The New York Review of Books
April 30, 2009
The Red Cross Torture Report: What It Means
By Mark Danner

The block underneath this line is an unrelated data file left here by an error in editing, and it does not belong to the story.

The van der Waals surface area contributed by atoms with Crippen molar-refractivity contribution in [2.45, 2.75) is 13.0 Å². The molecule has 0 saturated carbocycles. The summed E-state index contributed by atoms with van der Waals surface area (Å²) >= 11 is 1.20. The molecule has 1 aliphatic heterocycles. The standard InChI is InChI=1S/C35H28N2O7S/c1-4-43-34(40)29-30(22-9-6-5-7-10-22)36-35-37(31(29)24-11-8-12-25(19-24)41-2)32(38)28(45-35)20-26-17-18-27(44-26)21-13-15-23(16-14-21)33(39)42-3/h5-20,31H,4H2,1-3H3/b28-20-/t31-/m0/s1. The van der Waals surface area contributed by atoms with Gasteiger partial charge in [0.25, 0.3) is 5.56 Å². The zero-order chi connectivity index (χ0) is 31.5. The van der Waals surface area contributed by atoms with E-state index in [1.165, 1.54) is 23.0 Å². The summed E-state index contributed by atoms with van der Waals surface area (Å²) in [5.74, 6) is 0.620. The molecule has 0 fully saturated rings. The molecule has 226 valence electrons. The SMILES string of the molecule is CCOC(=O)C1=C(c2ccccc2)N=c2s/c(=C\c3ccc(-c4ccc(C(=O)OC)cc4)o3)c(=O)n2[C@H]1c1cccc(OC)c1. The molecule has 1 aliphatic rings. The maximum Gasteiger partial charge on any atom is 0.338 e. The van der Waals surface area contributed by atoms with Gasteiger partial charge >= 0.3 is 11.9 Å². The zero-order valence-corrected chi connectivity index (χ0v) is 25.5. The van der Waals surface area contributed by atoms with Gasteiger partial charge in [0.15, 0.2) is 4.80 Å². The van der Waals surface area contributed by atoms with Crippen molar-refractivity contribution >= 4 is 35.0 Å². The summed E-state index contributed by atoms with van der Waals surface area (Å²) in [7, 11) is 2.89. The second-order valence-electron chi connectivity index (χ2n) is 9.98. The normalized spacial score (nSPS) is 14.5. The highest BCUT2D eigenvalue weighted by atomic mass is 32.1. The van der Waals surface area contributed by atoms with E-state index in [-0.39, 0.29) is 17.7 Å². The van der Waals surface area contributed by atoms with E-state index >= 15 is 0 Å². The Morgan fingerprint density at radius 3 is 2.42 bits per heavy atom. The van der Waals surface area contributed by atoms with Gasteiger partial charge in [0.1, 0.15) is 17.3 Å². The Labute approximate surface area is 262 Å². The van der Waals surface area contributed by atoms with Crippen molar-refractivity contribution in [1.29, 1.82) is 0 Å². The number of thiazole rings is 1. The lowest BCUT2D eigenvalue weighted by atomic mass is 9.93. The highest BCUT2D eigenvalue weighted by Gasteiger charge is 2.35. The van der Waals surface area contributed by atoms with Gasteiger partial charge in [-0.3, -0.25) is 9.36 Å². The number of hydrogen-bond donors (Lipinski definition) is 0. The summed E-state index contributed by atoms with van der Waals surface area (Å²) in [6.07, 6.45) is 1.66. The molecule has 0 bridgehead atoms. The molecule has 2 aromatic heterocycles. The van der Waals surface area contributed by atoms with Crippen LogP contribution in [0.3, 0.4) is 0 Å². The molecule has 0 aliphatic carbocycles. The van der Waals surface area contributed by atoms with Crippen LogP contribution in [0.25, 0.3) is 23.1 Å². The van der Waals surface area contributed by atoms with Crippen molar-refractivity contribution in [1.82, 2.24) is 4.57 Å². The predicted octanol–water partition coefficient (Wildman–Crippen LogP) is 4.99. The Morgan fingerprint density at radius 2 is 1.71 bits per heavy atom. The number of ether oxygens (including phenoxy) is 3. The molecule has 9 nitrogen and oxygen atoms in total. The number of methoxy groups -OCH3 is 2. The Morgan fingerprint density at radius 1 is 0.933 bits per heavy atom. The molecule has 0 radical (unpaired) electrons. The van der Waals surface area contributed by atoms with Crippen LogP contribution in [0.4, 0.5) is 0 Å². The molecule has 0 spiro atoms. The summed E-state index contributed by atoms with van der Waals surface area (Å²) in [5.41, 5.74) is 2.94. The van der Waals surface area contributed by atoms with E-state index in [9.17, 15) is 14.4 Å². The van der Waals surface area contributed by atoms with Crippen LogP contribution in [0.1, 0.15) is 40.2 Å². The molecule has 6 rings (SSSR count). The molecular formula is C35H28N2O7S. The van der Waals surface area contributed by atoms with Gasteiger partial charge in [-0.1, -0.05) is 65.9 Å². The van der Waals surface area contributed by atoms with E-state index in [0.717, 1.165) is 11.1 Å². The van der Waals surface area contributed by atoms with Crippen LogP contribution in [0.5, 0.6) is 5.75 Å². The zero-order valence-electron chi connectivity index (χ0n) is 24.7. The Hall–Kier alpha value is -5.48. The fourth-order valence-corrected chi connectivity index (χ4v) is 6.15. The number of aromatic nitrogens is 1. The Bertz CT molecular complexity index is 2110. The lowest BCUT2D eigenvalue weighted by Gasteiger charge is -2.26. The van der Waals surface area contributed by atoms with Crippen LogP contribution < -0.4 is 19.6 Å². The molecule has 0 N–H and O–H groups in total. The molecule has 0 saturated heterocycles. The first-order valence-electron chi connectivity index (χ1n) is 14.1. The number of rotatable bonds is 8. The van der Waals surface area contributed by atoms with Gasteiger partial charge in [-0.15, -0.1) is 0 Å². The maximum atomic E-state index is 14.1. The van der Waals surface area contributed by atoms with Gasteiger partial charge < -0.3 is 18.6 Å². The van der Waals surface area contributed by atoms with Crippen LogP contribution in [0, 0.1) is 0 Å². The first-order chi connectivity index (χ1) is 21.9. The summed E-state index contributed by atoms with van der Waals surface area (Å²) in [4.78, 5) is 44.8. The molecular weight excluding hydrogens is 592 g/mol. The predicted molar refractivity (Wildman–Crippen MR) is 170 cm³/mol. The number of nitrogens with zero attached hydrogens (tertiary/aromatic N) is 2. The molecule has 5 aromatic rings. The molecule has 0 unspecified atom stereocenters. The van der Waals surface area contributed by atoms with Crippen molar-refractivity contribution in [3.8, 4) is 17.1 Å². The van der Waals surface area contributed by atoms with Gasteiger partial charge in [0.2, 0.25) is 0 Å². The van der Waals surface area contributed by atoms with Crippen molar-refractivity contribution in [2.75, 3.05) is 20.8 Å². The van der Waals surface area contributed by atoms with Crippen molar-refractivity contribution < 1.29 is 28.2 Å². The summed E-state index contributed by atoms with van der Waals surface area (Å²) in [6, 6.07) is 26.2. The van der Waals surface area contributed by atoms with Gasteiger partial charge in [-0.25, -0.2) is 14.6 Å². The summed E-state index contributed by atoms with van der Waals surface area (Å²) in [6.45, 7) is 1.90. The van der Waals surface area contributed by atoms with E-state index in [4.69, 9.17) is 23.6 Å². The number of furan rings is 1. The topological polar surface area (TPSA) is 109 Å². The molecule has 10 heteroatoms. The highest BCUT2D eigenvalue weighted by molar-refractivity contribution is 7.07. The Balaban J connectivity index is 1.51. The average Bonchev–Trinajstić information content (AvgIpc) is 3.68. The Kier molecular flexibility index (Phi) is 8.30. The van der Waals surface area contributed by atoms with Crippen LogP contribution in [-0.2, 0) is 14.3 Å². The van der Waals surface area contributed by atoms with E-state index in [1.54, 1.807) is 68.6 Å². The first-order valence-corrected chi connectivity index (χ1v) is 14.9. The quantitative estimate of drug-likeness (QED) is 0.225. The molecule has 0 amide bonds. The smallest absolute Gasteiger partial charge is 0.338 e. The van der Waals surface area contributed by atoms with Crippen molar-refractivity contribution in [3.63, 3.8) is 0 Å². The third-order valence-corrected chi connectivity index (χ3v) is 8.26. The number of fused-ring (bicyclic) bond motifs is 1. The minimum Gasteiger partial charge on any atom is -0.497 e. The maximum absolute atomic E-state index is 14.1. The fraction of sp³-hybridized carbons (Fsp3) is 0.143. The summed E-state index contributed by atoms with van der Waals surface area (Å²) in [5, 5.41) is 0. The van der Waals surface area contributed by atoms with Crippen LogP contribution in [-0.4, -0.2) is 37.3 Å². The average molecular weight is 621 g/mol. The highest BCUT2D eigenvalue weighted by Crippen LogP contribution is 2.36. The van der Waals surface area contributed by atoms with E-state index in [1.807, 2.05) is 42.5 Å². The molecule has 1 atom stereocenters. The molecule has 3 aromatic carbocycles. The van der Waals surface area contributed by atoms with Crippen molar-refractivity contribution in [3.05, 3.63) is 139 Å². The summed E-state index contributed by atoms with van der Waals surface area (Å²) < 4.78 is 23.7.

When it comes to torture, it is not what we did but what we are doing. It is not what happened but what is happening and what will happen. In our politics, torture is not about whether or not our polity can 'let the past be past'--whether or not we can 'get beyond it and look forward.' Torture, for Dick Cheney and for President Bush and a significant portion of the American people, is more than a repugnant series of 'procedures' applied to a few hundred prisoners in American custody during the last half-dozen or so years--procedures that are described with chilling and patient detail, particularity in this authoritative report by the International Committee of the Red Cross. Torture is more than the specific techniques--the forced nudity, sleep deprivation, long-term standing, and suffocation by water,' among others--that were applied to those fourteen 'high-value detainees' and likely many more at the 'black site' prisons secretly maintained by the CIA on three continents.
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